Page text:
Can a Self-Build be Sustainable without Sacrificing Style?
For many people the words sustainable and self-build conjure up images of old tyres or plastic bottles filled with mud and re-fashioned branches proudly on display throughout the interior. Whilst this style of building is certainly sustainable, and works for many self-builders, especially those on a budget, it’s definitely not your usual ‘Grand Design’.
So if you’re style is more Feock than field shed, where do you start with sustainability?
Design. When you embark on an exciting new-build project, the first step is usually an architect. The design process will consider the layout, the style, the exciting materials and engineering possibilities. But the heating? Where the water tank will go? Less exciting.
However, considering the nuts and bolts of the ‘function’ of the building in the early design stages can really impact both the build cost and the overall future costs of your new home.
Work with your architect to consider these aspects as part of the design process:
- Design in waste/ water/ energy efficient materials, features & products, for example is a SIPS (Structurally Insulated Panels) build more efficient than basic block work and insulation? Could your glass frontage reduce your heating bills by providing solar gain?
- Design out wasteful and harmful materials, features & products.
- Use a system to measure success e.g. Passivhaus/ Code for Sustainable Homes………. But don’t become a tick box slave to it!
- Design in renewables & design out power hungry elements as much as possible e.g. insulate more, heat less, save money. For example, a highly insulated building with a heat pump and solar could make your home super cosy at very little cost…for years to come.
- Manage energy and store it in a hierarchy of efficiency – lowest losses and least cost. Control & management is better than storage. Consider the use of smart systems and appliance management. If you’re thinking about top of the range smart home technology, give some consideration to incorporating energy and appliance management. The less you use, the more you save.
If I choose renewable heating or power, when do I need to contact an installer?
Considering the heating and power options for your build at the initial design stages will save time and money later in the project. Reputable installers will happily work with your architect at the design stage to make sure your chosen system will be as cost effective as possible.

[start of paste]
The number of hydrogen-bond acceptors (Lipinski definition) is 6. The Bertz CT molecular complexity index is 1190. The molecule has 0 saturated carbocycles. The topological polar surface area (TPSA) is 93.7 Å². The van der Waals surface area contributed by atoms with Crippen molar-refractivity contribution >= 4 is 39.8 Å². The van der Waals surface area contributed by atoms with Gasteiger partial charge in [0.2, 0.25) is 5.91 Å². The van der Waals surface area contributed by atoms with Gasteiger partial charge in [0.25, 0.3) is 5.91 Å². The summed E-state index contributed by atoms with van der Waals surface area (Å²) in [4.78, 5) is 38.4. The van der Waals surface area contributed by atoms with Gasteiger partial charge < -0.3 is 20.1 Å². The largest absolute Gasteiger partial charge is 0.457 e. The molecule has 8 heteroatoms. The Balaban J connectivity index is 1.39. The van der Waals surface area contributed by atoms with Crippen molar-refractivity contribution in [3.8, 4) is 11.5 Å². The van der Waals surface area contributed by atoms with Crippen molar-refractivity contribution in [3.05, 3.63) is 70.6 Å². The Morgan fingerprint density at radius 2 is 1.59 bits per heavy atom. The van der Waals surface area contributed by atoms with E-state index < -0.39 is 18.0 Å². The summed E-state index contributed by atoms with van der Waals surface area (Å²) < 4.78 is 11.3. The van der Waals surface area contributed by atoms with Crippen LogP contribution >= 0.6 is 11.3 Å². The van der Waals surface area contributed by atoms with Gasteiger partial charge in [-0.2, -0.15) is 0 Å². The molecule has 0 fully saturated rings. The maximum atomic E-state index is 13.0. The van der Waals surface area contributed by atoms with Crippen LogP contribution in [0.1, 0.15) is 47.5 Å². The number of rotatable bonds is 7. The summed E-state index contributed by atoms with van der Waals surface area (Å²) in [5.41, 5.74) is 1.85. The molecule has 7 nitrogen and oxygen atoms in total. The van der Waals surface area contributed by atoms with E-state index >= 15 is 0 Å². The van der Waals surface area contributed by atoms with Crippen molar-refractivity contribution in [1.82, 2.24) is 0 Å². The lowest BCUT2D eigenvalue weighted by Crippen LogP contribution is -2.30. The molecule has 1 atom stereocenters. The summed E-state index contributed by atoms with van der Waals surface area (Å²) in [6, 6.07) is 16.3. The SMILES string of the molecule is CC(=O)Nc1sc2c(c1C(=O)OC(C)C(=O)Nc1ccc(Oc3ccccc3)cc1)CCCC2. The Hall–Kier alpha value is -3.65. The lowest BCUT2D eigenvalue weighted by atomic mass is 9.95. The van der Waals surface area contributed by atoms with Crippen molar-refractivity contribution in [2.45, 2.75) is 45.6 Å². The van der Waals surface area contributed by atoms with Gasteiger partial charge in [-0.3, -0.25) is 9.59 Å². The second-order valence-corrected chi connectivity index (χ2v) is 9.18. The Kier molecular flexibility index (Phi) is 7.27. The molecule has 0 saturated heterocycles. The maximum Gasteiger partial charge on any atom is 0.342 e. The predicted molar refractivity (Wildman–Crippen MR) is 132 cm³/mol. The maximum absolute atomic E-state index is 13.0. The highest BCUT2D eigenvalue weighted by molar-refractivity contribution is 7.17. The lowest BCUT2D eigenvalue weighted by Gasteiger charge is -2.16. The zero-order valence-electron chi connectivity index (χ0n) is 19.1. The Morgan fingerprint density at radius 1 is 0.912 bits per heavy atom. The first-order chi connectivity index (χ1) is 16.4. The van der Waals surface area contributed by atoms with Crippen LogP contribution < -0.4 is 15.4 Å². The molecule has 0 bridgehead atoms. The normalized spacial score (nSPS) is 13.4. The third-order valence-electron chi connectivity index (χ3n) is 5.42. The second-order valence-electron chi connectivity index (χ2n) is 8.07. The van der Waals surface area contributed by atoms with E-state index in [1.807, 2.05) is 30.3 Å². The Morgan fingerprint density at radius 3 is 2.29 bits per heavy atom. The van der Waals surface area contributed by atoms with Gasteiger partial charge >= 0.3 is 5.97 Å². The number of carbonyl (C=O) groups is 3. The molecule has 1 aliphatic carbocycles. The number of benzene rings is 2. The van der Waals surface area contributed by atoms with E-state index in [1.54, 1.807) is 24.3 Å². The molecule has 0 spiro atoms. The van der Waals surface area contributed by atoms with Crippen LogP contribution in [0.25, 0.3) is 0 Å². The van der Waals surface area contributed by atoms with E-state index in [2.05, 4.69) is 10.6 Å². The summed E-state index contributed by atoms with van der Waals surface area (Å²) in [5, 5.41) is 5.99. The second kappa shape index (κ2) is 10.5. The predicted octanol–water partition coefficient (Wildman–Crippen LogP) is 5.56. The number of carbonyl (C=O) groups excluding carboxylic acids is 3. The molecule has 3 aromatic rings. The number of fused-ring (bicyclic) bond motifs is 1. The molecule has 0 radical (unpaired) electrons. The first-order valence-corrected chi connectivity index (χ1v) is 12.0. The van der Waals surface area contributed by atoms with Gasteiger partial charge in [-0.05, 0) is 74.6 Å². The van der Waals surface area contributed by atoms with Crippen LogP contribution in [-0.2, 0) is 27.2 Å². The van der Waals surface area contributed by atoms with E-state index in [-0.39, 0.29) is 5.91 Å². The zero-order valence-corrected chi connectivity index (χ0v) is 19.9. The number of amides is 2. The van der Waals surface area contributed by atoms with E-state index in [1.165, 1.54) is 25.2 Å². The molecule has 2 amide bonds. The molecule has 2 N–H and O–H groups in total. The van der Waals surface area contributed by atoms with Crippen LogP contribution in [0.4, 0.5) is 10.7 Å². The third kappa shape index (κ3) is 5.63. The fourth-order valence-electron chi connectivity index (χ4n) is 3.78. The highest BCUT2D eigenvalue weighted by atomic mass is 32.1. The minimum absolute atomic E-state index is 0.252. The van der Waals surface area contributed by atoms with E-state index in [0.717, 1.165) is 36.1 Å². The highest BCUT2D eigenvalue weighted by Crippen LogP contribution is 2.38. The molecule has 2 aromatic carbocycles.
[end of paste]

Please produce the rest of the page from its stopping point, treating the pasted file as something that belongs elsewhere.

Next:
Whilst renewable heating and power systems can be fitted at a later stage in the build, this can cause delays and costs that could be avoided with collaboration at the design stage.
How do I choose a renewables company to work with my architect?
Find a local install company who has experience in designing and fitting systems for new builds. Many will already have good relationships with architects, both locally and from further afield.
Ask the installer to give you relevant case studies or take you on a site visit of a happy customer. A good installer will have customers who would be happy to talk to you about their experience.
Choose a company that can offer a range of technologies – good project management is key to keeping build projects on time and on budget. Choosing a company that can offer everything you need keeps project management simple.
Expect to pay for the design stage. Yes, your plumber can install a heat pump, and your electrician can install your solar, but the long term savings and return on your investment rely on the system you choose running at its most efficient. Investing in at the design stage will increase the value in your system for years to come. Some installers will do it for ‘free’, but essentially it’s still included in the cost of sale. Make sure you know what you’re getting from the start.
Choosing a company that keeps the design and install in-house rather than contracting out gives you more control over the finished project. Having a single point of contact for you and your architect enables effective communication – there is nothing more frustrating on a build project than coming in to find a builder or installer misunderstood the plan!
This blog was provided by ZLC Energy.